Traders in the popular Oko-Baba Plank Market in Lagos State have rejected the eviction notice handed down by the National Headquarters of the Redeemed Christian Church of God, RCCG.
They, however, urged the Vice-President, Prof. Yemi Osinbajo and the State Governor, Akinwunmi Ambode, to intervene in the matter urgently. The traders demanded that the Vice-President should instruct the Church to honour the June 2015 agreement signed between the traders and RCCG over litigation on the market land.
According to the traders, rather than adhere to the agreement, which demanded that RCCG stay action until the State Government relocates the traders before claiming their land, the Church embarked on the destruction of traders’ property.
Speaking on behalf of the traders in Ebutte-Metta, Mr. Oludare Dada lamented that the church, aided by policemen attached to Denton Police Station, stormed the market, erected wall and arrested some traders including 73-year-old Sawmiller, Kehinde Odusami.
Though the traders were released after several hours, Dada argued that they would not accept eviction since the Government was yet to complete their new site in Agbowa, Ikorodu. Dada said: “We have binding agreements with the State Government since the administration of Asiwaju Bola Tinubu and RCCG.
But the action of the church’s personnel, aided by the leadership of the religious organisation, cannot be overlooked. “It is unbecoming of the church and the personnel in its employment, to destroy our property and prevent us from gaining access to the market where we earn our daily income. RCCG must know that there is law and no one is above the country’s law.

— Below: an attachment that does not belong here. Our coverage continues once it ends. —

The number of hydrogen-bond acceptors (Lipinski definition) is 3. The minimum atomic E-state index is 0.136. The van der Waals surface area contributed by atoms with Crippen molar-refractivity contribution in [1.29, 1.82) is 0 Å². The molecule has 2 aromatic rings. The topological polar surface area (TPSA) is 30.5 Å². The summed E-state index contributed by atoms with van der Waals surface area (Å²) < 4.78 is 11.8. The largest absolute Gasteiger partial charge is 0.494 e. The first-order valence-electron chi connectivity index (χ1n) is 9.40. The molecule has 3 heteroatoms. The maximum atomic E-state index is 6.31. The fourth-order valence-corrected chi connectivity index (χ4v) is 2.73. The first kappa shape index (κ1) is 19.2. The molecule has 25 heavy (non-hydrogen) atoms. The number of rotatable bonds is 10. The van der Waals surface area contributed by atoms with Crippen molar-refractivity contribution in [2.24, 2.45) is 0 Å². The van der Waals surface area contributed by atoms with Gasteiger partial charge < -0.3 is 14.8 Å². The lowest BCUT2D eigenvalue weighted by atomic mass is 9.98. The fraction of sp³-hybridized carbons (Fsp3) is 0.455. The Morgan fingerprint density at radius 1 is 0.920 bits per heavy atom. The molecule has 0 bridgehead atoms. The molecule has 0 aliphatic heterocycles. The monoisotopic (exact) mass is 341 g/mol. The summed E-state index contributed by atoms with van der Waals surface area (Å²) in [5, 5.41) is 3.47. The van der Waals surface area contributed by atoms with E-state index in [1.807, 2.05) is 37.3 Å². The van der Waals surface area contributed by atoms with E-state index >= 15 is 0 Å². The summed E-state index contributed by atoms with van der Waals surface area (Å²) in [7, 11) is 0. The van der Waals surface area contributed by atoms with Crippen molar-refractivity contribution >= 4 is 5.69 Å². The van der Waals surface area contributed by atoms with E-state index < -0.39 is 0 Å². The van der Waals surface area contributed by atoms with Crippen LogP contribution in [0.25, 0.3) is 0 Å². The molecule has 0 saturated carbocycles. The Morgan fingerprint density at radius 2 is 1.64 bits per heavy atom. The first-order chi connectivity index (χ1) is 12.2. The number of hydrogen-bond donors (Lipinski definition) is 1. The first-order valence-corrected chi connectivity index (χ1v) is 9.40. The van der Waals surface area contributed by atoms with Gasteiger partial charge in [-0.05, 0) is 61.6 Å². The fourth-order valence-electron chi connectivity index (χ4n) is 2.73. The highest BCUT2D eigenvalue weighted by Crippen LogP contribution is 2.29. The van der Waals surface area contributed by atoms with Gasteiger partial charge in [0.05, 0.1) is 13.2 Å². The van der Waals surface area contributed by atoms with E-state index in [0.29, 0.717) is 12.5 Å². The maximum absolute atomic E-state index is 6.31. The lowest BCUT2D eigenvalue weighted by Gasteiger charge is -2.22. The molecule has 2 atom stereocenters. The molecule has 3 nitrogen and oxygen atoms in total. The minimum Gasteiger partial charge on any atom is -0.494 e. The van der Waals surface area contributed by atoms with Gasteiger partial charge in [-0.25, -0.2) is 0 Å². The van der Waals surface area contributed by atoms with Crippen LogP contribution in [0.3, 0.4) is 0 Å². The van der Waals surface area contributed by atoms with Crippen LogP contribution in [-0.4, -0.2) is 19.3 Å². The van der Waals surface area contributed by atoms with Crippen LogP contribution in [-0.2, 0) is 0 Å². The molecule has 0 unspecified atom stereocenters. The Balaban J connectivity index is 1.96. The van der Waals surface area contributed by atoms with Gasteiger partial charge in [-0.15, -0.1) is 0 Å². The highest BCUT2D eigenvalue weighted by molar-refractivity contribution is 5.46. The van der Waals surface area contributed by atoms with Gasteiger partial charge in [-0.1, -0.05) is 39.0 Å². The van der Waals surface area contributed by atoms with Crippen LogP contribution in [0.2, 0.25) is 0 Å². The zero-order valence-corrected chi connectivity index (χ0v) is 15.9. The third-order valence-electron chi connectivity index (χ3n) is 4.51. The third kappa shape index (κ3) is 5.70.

“We, therefore, appeal to Prof. Osinbajo, an ordained pastor of the church, and State Government to prevail on the Church and its Chief Security Officer, Mr. Clement Bamgboye, to respect the court and honour earlier agreements signed three years ago between both parties,” he added.
Responding on behalf of the Church, the Assistant General Overseer, Admin and Personnel, of RCCG, Pastor Johnson Odesola, in an interview with Vanguard, hinted that the land was designated for a key project which construction works should have started years ago.
“We held series of meetings with them, appealing to them on why we needed to reclaim our land,” he said. Odesola argued that the initial agreement between both parties was for the traders to relocate immediately the State Government completes the relocation site.
But lately, he noted, the traders started acting against an earlier agreement with the church. Odesola said: “When they complained of the road, we appealed to the governor to fasttrack the completion of the road network. After this, they claimed that they will not have customers.
“When we pressed further, they came with a bill claiming what has been invested on the land that they should be compensated. But we kicked against it because we have Certificate of Ownership, C of O. “We have given them enough time because whenever we demand to take possession of our land, they will plead for more time.
When we realised that they weren’t ready to leave immediately, we decided that we should build a fence to secure the land. But they kept removing the fence. We don’t want anything that could cause a face-off between the church and the traders.”